Vitronectin binds to the head region of Moraxella catarrhalis ubiquitous surface protein A2 and confers complement-inhibitory activity

Authors

  • Birendra Singh,

    1. Medical Microbiology, Department of Laboratory Medicine, University Hospital Malmö, Lund University, SE-205 02 Malmö, Sweden.
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  • Anna M. Blom,

    1. Division of Medical Protein Chemistry, The Wallenberg Laboratory, Department of Laboratory Medicine, University Hospital Malmö, Lund University, SE-205 02 Malmö, Sweden.
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  • Can Unal,

    1. Medical Microbiology, Department of Laboratory Medicine, University Hospital Malmö, Lund University, SE-205 02 Malmö, Sweden.
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  • Bo Nilson,

    1. Medical Microbiology, Department of Laboratory Medicine, University Hospital Lund, Lund University, SE-223 62 Lund, Sweden.
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  • Matthias Mörgelin,

    1. Section of Clinical and Experimental Infectious Medicine, Department of Clinical Sciences, Lund University, SE-221 84 Lund, Sweden.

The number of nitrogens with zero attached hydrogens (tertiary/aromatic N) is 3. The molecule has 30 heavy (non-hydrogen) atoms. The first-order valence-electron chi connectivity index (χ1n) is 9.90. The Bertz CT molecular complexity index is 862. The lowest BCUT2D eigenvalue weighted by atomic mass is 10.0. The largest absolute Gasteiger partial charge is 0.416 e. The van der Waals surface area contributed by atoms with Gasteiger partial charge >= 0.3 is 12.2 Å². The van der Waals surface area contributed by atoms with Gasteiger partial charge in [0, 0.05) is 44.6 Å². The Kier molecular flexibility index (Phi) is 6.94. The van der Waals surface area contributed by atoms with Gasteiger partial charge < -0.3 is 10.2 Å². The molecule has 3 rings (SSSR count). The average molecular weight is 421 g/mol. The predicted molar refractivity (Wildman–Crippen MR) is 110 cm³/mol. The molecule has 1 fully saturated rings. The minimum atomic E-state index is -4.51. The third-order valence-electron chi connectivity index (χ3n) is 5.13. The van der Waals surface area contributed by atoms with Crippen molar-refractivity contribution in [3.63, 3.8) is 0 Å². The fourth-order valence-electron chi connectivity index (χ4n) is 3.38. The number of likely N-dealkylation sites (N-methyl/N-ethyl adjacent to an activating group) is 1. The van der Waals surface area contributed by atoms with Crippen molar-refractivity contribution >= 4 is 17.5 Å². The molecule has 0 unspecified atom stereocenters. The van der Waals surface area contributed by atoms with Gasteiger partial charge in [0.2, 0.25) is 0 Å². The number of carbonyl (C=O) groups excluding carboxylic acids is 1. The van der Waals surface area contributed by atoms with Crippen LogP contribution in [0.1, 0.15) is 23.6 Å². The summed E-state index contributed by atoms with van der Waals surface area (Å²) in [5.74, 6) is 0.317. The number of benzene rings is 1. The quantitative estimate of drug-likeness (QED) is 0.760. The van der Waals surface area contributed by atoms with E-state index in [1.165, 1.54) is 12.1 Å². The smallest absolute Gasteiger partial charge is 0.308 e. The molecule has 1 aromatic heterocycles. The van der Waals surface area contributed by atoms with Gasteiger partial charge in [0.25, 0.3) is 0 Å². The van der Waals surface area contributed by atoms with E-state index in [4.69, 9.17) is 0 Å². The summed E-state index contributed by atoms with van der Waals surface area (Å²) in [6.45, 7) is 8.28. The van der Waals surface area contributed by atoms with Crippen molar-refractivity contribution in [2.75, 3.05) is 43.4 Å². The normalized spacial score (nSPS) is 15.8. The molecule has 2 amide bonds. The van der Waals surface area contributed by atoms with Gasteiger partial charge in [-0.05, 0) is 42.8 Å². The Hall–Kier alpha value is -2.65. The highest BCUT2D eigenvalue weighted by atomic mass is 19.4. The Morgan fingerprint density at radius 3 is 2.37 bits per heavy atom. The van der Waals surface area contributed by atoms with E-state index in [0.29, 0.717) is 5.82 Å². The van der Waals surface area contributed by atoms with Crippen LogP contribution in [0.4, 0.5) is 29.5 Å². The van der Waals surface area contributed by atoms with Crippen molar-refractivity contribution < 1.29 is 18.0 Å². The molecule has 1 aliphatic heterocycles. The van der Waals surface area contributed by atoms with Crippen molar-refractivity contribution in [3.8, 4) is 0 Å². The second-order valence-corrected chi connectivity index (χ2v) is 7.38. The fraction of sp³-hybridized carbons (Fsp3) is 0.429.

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  • Kristian Riesbeck

    Corresponding author
    1. Medical Microbiology, Department of Laboratory Medicine, University Hospital Malmö, Lund University, SE-205 02 Malmö, Sweden.
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*E-mail kristian.riesbeck@med.lu.se; Tel. (+46) 40 331340; Fax (+46) 40 336234.

Summary

The serum resistance of the common respiratory pathogen Moraxella catarrhalis is mainly dependent on ubiquitous surface proteins (Usp) A1 and A2 that interact with complement factor 3 (C3) and complement inhibitor C4b binding protein (C4BP) preventing the alternative and classical pathways of the complement system respectively. UspA2 also has the capacity to attract vitronectin that in turn binds C9 and hereby inhibits membrane attack complex (MAC) formation. We found UspA2 as a major vitronectin binding protein and hence the UspA2/vitronectin interaction was studied in detail. The affinity constant (KD) for vitronectin binding to UspA2 was 2.3 × 10−8 M, and the N-terminal region encompassing residues UspA2 30–170 bound vitronectin with a KD of 7.9 × 10−8 M. Electron microscopy verified that the active binding domain (UspA230–177) was located at the head region of UspA2. Experiments with recombinantly expressed vitronectin also revealed that UspA230–177 bound to the C-terminal region of vitronectin residues 312–396. Finally, when human serum was pre-incubated with UspA2, bacteria showed significantly less serum resistance. Our study directly reveals the binding mode between the N-terminal domain of UspA2 and the C-terminal part of vitronectin and thus sheds light upon the mechanism of M. catarrhalis-dependent serum resistance.

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